Skills shortage threatening UK cybersecurity 'could last for 20 years'

Skills shortage threatening UK cybersecurity 'could last for 20 years'

Summary: A report into the UK's Cyber Security Strategy has found that a lack of workers with the right security skills is making it difficult for the country to defend itself online.


The UK's ability to defend itself online could be compromised by an ongoing IT security skills shortage that could last for decades.

In a report (PDF) into the UK government's progress in delivering its Cyber Security Strategy, the National Audit Office names "addressing the UK's current and future ICT and cybersecurity skills gap" as a "key challenge".

The strategy, launched in 2011 with a £650m budget, detailed the government's plans to help businesses and individuals use the internet safely, protect organisations doing business online, protect the UK's infrastructure from online attack, and strengthen the UK's cyberdefence capabilities.

However, in order to meet its objectives, the UK will need to address the question of a shortage of workers with relevant skills, both within IT and elsewhere. "According to the government, the number of ICT and cybersecurity professionals in the UK has not increased in line with the growth of the internet. This shortage of ICT skills hampers the UK's ability to protect itself in cyberspace and promote the use of the internet both now and in the future," the report, published on Tuesday, says.

"Interviews with government, academia and business representatives confirmed that the UK lacks technical skills and that the current pipeline of graduates and practitioners would not meet demand," it adds.

Skills gap

The NAO highlights the ongoing drop in IT student numbers — between 2003 and 2010, the number of students taking computer science at university in the UK fell by 27 percent (PDF) — as well as the public sector's difficulties in attracting the best talent in the face of competition from private companies.

"Those we interviewed from academia considered that it could take up to 20 years to address the skills gap at all levels of education," the report said. "The government is working to address this and has said that it intends to overhaul ICT teaching in schools to make it genuinely about computer science rather than office skills. It expects cybersecurity to be a strong strand of the future GCSE computer science syllabus."

As well as IT workers, the report says that the UK is in need of psychologists, law enforcers, corporate strategists and risk managers to help draft cybersecurity policy and "other professionals such as lawyers and accountants" to aid businesses in identifying and tackling the risks posed by online threats.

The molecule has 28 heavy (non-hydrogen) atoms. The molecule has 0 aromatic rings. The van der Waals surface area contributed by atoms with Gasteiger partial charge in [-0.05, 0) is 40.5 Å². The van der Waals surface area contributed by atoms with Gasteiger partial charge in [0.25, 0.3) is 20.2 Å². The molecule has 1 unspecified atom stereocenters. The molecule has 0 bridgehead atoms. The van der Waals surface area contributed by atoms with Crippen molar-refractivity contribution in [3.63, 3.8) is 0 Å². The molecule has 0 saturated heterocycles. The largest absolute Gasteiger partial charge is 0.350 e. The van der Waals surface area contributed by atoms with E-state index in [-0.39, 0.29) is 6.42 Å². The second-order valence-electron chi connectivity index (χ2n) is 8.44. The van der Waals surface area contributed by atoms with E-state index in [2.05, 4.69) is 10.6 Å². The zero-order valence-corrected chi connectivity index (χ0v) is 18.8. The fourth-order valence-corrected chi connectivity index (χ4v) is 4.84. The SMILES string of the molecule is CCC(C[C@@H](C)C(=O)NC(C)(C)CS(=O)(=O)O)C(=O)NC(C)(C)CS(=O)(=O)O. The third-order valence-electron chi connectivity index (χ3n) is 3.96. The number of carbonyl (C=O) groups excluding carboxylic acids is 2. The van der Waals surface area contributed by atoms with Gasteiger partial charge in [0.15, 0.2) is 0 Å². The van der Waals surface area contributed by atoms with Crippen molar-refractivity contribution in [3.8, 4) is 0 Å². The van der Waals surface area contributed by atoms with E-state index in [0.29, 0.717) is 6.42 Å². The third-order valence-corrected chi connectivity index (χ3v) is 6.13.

Other challenges facing the Cyber Security Strategy include making sure end users are not the weakest link in security chain, and the ability for the government to determine the strategy's value for money.

"The NAO recognises, in particular, that there are some challenges in establishing the value for money of the cybersecurity strategy. There is the conceptual problem that, if cyberattacks do not occur, it will be difficult to establish the extent to which that was down to the success of the strategy. There is also the challenge of determining the relative contribution to overall success or otherwise of different components of the strategy. And there is the challenge of assigning a value to the overall outcome, to set against the cost of the strategy. The government has work underway to measure the benefits of the strategy," the NAO said.

Topics: Security, Government UK, United Kingdom

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  • In other words "We don't want to pay for something of such dubious value."

    At least, that's what the last paragraph seems to indicate. Same thing goes on here in the US all the time, so the most popular solution seems to be the H1B solution. Good luck with that. The band of sophomoric Mouseketeers running most of American companies' IT business are incapable of making any sort of judgement about any type of IT expenditures, so as they say, "When in doubt, cut it out!". I'm so glad I am no longer in the business, and having to listen to the ignorant bleatings of those morons.
  • Train 'em

    Recruit kids right out of high school, send them to college as CS majors with an emphasis on security and help them find jobs when they graduate.
    John L. Ries
    • Train them Yes, but much younger and at all levels!

      Train ém at ALL levels starting now at all levels. Right out of high school is at least 10 years too late.
      Kids are on computers starting from preschool now. My 18 month old granddaughter knows how to turn on a smart phone, locate and play Sesame Street videos using her finger; my three year old grandson knows how to use the Nintendo Wii U, compose full sentences and paragraphs and play most of the educational games.
      So the proper approach is to integrate safe computing from the very first keystroke, as soon as there is an understanding that information comes from a place. Would you hand a sharp knife to a toddler? of course not! The same approach must be used with computing.
      Teach that information is a commodity, that computers and information are tools, and information can be manipulated for good and bad purposes.
      Later in the education process when students begin to use social networking, teach simple safeguards, teach how to reduce vulnerabilities, how to detect exploits and protect against them.
      This needs to be propagated immediately to today's young engineers who are designing controls in Critical Infrastructure using a smart phone GUI with absolutely no security safeguards, creating serious vulnerabilities.

      Glenn Merrell, CAP
      ICS-ISAC Workforce Development Director
      Glenn Merrell, CAP
  • 20 years

    It only seems like it takes that long to read through CCSE.